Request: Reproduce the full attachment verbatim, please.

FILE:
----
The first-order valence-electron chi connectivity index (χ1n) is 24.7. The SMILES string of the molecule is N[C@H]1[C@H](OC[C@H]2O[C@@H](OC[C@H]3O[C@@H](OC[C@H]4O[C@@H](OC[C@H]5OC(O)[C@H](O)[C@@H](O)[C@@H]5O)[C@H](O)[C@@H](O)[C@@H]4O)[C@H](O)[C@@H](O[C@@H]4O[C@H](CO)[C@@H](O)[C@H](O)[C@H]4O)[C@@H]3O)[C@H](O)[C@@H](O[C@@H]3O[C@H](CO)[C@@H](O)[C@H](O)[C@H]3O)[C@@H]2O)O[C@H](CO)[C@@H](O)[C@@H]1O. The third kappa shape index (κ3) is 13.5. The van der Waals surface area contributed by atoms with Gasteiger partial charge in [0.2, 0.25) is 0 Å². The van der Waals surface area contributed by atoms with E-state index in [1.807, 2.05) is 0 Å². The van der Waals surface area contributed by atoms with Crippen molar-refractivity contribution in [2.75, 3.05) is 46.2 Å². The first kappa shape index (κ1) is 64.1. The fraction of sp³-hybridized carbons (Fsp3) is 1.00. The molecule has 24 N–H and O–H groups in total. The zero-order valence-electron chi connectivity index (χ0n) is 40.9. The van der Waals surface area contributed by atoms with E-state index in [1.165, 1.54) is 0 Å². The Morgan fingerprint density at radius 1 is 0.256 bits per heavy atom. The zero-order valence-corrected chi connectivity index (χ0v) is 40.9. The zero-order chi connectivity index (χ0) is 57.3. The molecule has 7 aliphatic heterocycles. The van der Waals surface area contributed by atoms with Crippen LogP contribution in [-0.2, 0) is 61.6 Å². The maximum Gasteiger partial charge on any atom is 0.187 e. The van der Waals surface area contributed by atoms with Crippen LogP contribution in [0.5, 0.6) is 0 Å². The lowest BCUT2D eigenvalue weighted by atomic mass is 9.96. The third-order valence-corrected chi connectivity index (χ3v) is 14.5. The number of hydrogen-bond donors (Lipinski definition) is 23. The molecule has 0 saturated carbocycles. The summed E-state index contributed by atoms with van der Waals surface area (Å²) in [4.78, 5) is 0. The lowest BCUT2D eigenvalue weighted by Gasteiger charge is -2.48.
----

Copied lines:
The first-order valence-electron chi connectivity index (χ1n) is 24.7. The SMILES string of the molecule is N[C@H]1[C@H](OC[C@H]2O[C@@H](OC[C@H]3O[C@@H](OC[C@H]4O[C@@H](OC[C@H]5OC(O)[C@H](O)[C@@H](O)[C@@H]5O)[C@H](O)[C@@H](O)[C@@H]4O)[C@H](O)[C@@H](O[C@@H]4O[C@H](CO)[C@@H](O)[C@H](O)[C@H]4O)[C@@H]3O)[C@H](O)[C@@H](O[C@@H]3O[C@H](CO)[C@@H](O)[C@H](O)[C@H]3O)[C@@H]2O)O[C@H](CO)[C@@H](O)[C@@H]1O. The third kappa shape index (κ3) is 13.5. The van der Waals surface area contributed by atoms with Gasteiger partial charge in [0.2, 0.25) is 0 Å². The van der Waals surface area contributed by atoms with E-state index in [1.807, 2.05) is 0 Å². The van der Waals surface area contributed by atoms with Crippen molar-refractivity contribution in [2.75, 3.05) is 46.2 Å². The first kappa shape index (κ1) is 64.1. The fraction of sp³-hybridized carbons (Fsp3) is 1.00. The molecule has 24 N–H and O–H groups in total. The zero-order valence-electron chi connectivity index (χ0n) is 40.9. The van der Waals surface area contributed by atoms with E-state index in [1.165, 1.54) is 0 Å². The Morgan fingerprint density at radius 1 is 0.256 bits per heavy atom. The zero-order valence-corrected chi connectivity index (χ0v) is 40.9. The zero-order chi connectivity index (χ0) is 57.3. The molecule has 7 aliphatic heterocycles. The van der Waals surface area contributed by atoms with Crippen LogP contribution in [-0.2, 0) is 61.6 Å². The maximum Gasteiger partial charge on any atom is 0.187 e. The van der Waals surface area contributed by atoms with Crippen LogP contribution in [0.5, 0.6) is 0 Å². The lowest BCUT2D eigenvalue weighted by atomic mass is 9.96. The third-order valence-corrected chi connectivity index (χ3v) is 14.5. The number of hydrogen-bond donors (Lipinski definition) is 23. The molecule has 0 saturated carbocycles. The summed E-state index contributed by atoms with van der Waals surface area (Å²) in [4.78, 5) is 0. The lowest BCUT2D eigenvalue weighted by Gasteiger charge is -2.48.